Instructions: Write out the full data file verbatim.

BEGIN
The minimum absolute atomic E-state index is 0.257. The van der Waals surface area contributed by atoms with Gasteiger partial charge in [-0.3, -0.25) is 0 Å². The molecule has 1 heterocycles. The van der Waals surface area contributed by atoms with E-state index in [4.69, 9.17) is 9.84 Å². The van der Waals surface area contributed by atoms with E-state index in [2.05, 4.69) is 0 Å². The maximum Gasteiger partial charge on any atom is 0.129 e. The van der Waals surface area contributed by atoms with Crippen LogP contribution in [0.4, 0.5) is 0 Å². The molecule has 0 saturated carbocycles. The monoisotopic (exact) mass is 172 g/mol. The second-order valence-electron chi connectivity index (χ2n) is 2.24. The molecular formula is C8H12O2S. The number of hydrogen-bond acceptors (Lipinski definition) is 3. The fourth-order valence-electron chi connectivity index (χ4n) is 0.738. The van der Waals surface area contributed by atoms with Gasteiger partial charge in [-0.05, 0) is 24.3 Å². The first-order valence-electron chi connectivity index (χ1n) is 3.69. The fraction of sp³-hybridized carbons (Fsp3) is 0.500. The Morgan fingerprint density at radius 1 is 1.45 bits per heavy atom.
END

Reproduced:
The minimum absolute atomic E-state index is 0.257. The van der Waals surface area contributed by atoms with Gasteiger partial charge in [-0.3, -0.25) is 0 Å². The molecule has 1 heterocycles. The van der Waals surface area contributed by atoms with E-state index in [4.69, 9.17) is 9.84 Å². The van der Waals surface area contributed by atoms with E-state index in [2.05, 4.69) is 0 Å². The maximum Gasteiger partial charge on any atom is 0.129 e. The van der Waals surface area contributed by atoms with Crippen LogP contribution in [0.4, 0.5) is 0 Å². The molecule has 0 saturated carbocycles. The monoisotopic (exact) mass is 172 g/mol. The second-order valence-electron chi connectivity index (χ2n) is 2.24. The molecular formula is C8H12O2S. The number of hydrogen-bond acceptors (Lipinski definition) is 3. The fourth-order valence-electron chi connectivity index (χ4n) is 0.738. The van der Waals surface area contributed by atoms with Gasteiger partial charge in [-0.05, 0) is 24.3 Å². The first-order valence-electron chi connectivity index (χ1n) is 3.69. The fraction of sp³-hybridized carbons (Fsp3) is 0.500. The Morgan fingerprint density at radius 1 is 1.45 bits per heavy atom.